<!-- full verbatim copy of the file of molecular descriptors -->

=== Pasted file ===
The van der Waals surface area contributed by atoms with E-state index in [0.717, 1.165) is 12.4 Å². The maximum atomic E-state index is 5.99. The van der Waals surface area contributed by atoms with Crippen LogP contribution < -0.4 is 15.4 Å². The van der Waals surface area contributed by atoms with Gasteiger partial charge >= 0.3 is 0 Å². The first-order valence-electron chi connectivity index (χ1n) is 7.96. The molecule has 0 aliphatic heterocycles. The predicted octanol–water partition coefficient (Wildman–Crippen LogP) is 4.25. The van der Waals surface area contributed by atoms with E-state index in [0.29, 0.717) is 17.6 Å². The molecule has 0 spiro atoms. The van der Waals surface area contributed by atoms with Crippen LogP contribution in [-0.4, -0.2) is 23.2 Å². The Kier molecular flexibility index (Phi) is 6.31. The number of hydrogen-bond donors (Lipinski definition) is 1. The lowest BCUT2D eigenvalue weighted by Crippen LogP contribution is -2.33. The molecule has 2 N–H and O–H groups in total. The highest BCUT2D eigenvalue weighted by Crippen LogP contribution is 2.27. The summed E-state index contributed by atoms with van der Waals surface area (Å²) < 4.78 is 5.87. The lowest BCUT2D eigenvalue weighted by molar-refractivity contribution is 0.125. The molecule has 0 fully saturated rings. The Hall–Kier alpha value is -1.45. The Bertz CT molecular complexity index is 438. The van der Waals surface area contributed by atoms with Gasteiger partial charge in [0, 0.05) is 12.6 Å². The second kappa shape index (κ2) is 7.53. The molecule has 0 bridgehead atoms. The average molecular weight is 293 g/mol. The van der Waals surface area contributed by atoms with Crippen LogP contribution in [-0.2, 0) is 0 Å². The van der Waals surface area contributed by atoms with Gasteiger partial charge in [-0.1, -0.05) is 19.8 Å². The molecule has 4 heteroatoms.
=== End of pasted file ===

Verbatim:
The van der Waals surface area contributed by atoms with E-state index in [0.717, 1.165) is 12.4 Å². The maximum atomic E-state index is 5.99. The van der Waals surface area contributed by atoms with Crippen LogP contribution < -0.4 is 15.4 Å². The van der Waals surface area contributed by atoms with Gasteiger partial charge >= 0.3 is 0 Å². The first-order valence-electron chi connectivity index (χ1n) is 7.96. The molecule has 0 aliphatic heterocycles. The predicted octanol–water partition coefficient (Wildman–Crippen LogP) is 4.25. The van der Waals surface area contributed by atoms with E-state index in [0.29, 0.717) is 17.6 Å². The molecule has 0 spiro atoms. The van der Waals surface area contributed by atoms with Crippen LogP contribution in [-0.4, -0.2) is 23.2 Å². The Kier molecular flexibility index (Phi) is 6.31. The number of hydrogen-bond donors (Lipinski definition) is 1. The lowest BCUT2D eigenvalue weighted by Crippen LogP contribution is -2.33. The molecule has 2 N–H and O–H groups in total. The highest BCUT2D eigenvalue weighted by Crippen LogP contribution is 2.27. The summed E-state index contributed by atoms with van der Waals surface area (Å²) < 4.78 is 5.87. The lowest BCUT2D eigenvalue weighted by molar-refractivity contribution is 0.125. The molecule has 0 fully saturated rings. The Hall–Kier alpha value is -1.45. The Bertz CT molecular complexity index is 438. The van der Waals surface area contributed by atoms with Gasteiger partial charge in [0, 0.05) is 12.6 Å². The second kappa shape index (κ2) is 7.53. The molecule has 0 bridgehead atoms. The average molecular weight is 293 g/mol. The van der Waals surface area contributed by atoms with Crippen LogP contribution in [-0.2, 0) is 0 Å². The van der Waals surface area contributed by atoms with Gasteiger partial charge in [-0.1, -0.05) is 19.8 Å². The molecule has 4 heteroatoms.